Most "Great Divides" are pretty average

Our fight, of [A] against [B] over [C], is but one battle in the ancient war over [F], along the great divide between [D] and [E]. Many do not realize how many of our apparently mundane conflicts are, in reality, battles in this ancient war. Today is a crucial day in this war, so we must not give up, and we must not lose hope, or someday [D] may lose [F] forever. Fight, fight! a painfully green blogger, I can't restrain myself:

First, if you have any opinions worth talking about, they will eventually develop into disagreements with others. Rhetorical belligerence may not be attractive, but at what point do you consider it a "conflict"?
People seem to derive self-worth from professing their beliefs; so if you disagree it's not simply an attack on their idea, they view it is an assault on 'their being.' Exaggerating the conflict makes it seem more important that it actually is and so gives an individual and corporate ego-boost (honestly, who cares whether you use Gentoo or Ubuntu?)
Also, people don't deal well with ambiguity; clearly defining who's "a good guy" makes you a more effective 'combatant.' Many divides are sub-issues, used as a supporting argument for a 'greater divide;' (i. e. it might be worth alienating a small number of people on your own larger-issue divide if it increases group cohesiveness in the remaining members.)

Secondly, a number of people hold beliefs (this might be too strong a term,) that they care very little about, so it's necessary to determine which divides they care about, not just what side of the divide they are on.

Thirdly, 'Intellectuals vs. Manualists' (or whatever you want to call it) isn't covered, which is strange since this is one of the oldest and most widespread "great divides."in recent history 'intellectuals' have won the propaganda war, primarily because 'Manualists' (when not allowed to eradicate intellectuals) have a very limited number of defenses, and have to confront intellectuals on their 'home-ground' to even argue with them. It's currently much cooler to be a nerd making a jock look stupid.......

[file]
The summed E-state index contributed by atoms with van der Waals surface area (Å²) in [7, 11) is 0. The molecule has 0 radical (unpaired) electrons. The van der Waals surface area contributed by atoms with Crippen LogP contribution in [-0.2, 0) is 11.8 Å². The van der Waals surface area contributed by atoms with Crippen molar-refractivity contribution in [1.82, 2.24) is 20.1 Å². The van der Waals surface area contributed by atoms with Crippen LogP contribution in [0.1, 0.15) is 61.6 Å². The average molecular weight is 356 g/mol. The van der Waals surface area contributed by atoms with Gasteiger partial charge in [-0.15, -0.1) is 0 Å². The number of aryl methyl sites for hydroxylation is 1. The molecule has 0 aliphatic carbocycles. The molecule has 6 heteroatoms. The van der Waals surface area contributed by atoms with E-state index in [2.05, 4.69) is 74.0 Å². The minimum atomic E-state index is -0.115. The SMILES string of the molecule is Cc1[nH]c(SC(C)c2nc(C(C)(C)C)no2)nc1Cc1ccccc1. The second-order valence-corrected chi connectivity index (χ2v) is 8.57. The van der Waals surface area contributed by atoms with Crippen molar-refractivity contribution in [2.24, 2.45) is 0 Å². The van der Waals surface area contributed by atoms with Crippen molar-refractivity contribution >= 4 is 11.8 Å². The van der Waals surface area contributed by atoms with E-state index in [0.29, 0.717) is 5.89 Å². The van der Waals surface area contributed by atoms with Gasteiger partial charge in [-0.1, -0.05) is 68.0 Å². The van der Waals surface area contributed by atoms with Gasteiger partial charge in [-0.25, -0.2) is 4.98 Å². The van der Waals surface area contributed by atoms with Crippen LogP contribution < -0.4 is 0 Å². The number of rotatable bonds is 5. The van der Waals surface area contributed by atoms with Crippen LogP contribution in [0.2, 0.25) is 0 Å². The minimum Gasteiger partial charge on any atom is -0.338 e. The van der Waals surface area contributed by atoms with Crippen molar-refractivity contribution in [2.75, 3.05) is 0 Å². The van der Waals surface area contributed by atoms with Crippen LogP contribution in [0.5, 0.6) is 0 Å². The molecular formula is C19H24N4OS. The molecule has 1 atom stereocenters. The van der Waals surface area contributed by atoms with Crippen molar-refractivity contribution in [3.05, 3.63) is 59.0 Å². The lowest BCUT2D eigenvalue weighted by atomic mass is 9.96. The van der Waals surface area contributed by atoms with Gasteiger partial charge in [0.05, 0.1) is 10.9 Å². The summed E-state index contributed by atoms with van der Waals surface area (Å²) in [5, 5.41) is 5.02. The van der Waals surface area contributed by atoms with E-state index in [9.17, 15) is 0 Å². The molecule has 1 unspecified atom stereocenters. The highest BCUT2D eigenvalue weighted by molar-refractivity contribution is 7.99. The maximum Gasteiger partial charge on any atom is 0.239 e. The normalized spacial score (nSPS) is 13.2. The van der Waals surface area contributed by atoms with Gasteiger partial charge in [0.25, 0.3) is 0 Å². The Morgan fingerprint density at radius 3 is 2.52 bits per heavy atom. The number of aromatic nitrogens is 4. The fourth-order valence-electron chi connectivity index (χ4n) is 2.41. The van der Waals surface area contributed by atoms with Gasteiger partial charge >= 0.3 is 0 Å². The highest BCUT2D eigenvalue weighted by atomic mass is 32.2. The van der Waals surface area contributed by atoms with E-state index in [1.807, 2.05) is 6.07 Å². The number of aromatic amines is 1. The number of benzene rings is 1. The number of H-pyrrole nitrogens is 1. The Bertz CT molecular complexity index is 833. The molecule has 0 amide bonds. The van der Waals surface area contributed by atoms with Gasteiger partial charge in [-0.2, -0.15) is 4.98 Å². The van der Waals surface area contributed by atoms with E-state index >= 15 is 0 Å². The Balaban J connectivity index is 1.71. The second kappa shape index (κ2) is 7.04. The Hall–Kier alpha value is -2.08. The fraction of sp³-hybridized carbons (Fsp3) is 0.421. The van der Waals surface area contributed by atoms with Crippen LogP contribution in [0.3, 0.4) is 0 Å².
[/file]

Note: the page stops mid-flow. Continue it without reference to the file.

1. "How is this division a key division underlying many others?"
People develop different strategies to maximize their effectiveness; it's natural that some people would think to save themselves work and that others would work to save themselves thinking........

2. "How do people acquire their sides in this conflict"? might be born a 'thinker,' or a 'worker;' your juvenile environment might reward one-type of strategy over the other, you might self-interestedly align yourself with a cause.

3. "How has this conflict lasted so long, without one side winning?"
If you take a nativist view, there is no way to change the fact that the divide exists, if you view it as cultural strategy, one could argue that diversity is (in the long run) more stable. Or you can say the the intellectuals are in fact winning, and probably will win (unless the Mayans are right, or zombies invade New York -- the center of the known universe.)

4. "How could one side finally win such an old conflict?"
Marginalizing your opponent to the point where people think that he/she/they is/are in the minority, is just about the only way to win one of these "epic struggles between good and evil." I hesitate to mention the Overton window, but cultural drift is the only way to win. (Rhetoric does not require factual accuracy; it's not actually necessary that they really be in the minority-----though it's really stupid to try this tactic against a majority-----if you are trying to bring back the worship of Bacchus, don't appeal to the idea that "everybody's doing it.")

5. Why is one side better than the other in an absolute sense?
Intelligence saves people work. Though this does not seem to be effective for people who are unable, unwilling or haven't been trained to think.

6. Why can’t those folks be persuaded that their side is bad?
Because the only people that will try to persuade them are on the other side, so in order to 'switch' beliefs, they must be convinced of 2 things, not merely that they are wrong.
Or people like to feel better than everyone else, they enjoy being entrenched jingoists, there are probably some hard-wired preferences.

7. Why can’t peaceful compromise replace conflict?
Maybe it can and has. We certainly don't burn heretics any more (in many parts of the world at least.)
Of course we could also be at the furthest reach of the pendulum's swing, and we wouldn't know.

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